Don’t get me wrong, I am not suggesting that each and every recent TV advertisement sucks. There are some currently on the airwaves that are quite entertaining and three in particular stand out for me. The AAMI Insurance ad that involved a man, his girlfriend and best friend returning home from a concert only to find that thieves had made off with his beloved wall-mounted moose head always cracks me up. Those Compare The Market ads featuring Alexandr The Meerkat are usually quite hilarious even if Alexandr’s Russian accent seems to fade more and more with each ad and that Dare Iced Coffee ad featuring a new father contemplating on naming his newborn son ‘Callum Murray’ before he comes to his senses thanks to the coffee has me giggling and shaking my head in disbelief.
Why do I appreciate these ads? Well, to me they are beautifully acted, funny and had gimmicks to play off of. The protagonist in that AAMI ad was spot on with his facial expressions and reactions throughout, from when he was showing off the moose head to his friend, his wide-eyed shock upon his girlfriend informing him that they’d been robbed all the way to his joyful, Christmas-came-early reaction when an AAMI Insurance spokeswoman shows up at the front door with a replacement moose head. It also helped that he resembled a shorter, chunkier version of Borat, further upping his standing in the ‘funny-looking-dudes’ stakes.
As for Compare The Market, a Russian meerkat as a mascot? Geez, that’s random, who would have ever thought of that!? Combine that with his funny voice and a snappy script (although some of the ads are admittedly kinda corny) and you have an ad with some punch.
That Dare Iced Coffee ad was most likely a jab at celebrities that shamelessly give their children stupid names but also serves as a warning as to what can happen if one makes important decisions while their mind and focus are clouded (in this case, sleepwalking through the day and in dire need of a caffeine hit). The father in the ad (we’ll call him ‘Mr. Murray) thinks of several possible scenarios that can occur for his newborn son in the future with a name like ‘Callum Murray’, including one in which he is pulled over by the police for speeding and another in which his bride laughs in his face upon mentioning his name in her wedding vows. Somehow his mind never ventured towards the strange looks that poor Callum would have had to endure if he worked at a fish & chips shop. After taking a big gulp of the bottle of coffee in his hand Mr. Murray quickly wises up and chooses a more sensible name for his son.
Before closing I thought I’d also throw in a couple more ads for good measure, one that did the rounds on TV about ten or so years ago for the Australian beer brand Carlton Draught and a more recent one for Cadbury chocolates (man, what is it with chocolate ads?). For the Carlton Draught ad, all I have to say are four little words; It’s A Big Ad. Anyone that has seen that ad would know what I am talking about. Go ahead and type those words on YouTube you will find out why I thought it was memorable.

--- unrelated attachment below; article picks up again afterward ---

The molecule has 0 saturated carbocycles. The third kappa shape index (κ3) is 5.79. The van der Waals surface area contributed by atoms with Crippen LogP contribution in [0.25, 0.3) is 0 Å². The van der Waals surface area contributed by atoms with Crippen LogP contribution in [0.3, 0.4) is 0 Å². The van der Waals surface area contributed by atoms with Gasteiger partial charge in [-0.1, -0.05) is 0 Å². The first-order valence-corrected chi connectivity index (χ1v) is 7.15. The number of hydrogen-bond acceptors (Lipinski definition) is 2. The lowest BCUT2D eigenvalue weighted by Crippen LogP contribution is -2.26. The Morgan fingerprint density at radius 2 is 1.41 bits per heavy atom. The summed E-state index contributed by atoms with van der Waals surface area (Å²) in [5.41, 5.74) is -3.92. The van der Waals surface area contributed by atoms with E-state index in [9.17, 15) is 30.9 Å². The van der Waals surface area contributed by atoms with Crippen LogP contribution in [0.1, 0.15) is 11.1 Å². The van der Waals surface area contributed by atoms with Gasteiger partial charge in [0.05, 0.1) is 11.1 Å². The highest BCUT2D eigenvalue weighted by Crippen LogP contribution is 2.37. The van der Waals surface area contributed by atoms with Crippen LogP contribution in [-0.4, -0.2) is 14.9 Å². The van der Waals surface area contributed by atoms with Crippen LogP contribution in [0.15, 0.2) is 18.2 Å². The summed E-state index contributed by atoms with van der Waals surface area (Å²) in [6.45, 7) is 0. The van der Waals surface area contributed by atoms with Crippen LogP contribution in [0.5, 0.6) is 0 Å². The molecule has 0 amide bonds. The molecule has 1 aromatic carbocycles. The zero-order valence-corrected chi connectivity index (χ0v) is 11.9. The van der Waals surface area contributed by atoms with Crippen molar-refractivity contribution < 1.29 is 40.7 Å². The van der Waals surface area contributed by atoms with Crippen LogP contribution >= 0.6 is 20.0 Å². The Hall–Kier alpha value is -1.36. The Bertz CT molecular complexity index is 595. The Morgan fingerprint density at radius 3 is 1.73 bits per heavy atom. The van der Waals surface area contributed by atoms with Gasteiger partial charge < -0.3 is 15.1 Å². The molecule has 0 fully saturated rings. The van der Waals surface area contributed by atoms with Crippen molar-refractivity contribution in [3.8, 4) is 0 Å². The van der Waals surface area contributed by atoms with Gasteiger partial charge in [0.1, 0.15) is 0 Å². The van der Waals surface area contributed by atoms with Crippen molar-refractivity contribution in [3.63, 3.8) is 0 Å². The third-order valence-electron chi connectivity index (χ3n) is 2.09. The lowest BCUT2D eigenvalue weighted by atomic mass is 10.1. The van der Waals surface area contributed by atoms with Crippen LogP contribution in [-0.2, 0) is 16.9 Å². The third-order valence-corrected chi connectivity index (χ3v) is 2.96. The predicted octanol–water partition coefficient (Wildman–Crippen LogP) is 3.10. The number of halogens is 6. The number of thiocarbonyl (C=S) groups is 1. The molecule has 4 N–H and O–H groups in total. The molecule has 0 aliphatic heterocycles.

The Cadbury ad involved a young girl entering a corner stone while her single mother, who works long hours to make ends meet for them both, stands outside talking on her phone. This small, blue-eyed innocent little girl asks the rather gruff-looking man behind the counter for a block of chocolate and offers a single coin plus whatever small toys she happened to be carrying in her pockets as payment. The storeowner’s face remains as emotionless as an Easter Island statue as he looks outside and spots the mother talking on her phone but somewhere underneath that layer of menace his heart melts and he accepts the girl’s payment. She then happily runs outside and offers the chocolate to her mother as a birthday gift and they share a tender hug together as a smile finally breaks on the store owner’s face as he watches proudly from behind his counter.
The ad’s slogan? ‘There’s a glass and a half in everyone.’
Man, talk about a real feel-good ad. That one always brings a smile on my face even when I’m having a horrible day.
At the end of the day, this is just one man’s opinion and not everyone will agree. It’s cool, to each their own. But yeah, TV advertisements in general seem to have lost their way, at least compared to those from many years past. I say they should bring back the comedy, the musical numbers via song parodies if need be and of course, the catchy slogans. While there have been ads that were banned from the airwaves due to explicit content (I’m looking at you, KFC) companies shouldn’t be afraid to push boundaries like they did in the past (seriously, those Tim Tam ads were low-key dirty as fuck), nor should they be afraid to let their actors be as loud and quirky where applicable.
Be memorable in a good way. Make sure people remember what they saw and heard for a very long time.
Maybe if all of this happened with regularity then we’ll get more ads that will be remembered long after they’ve been aired.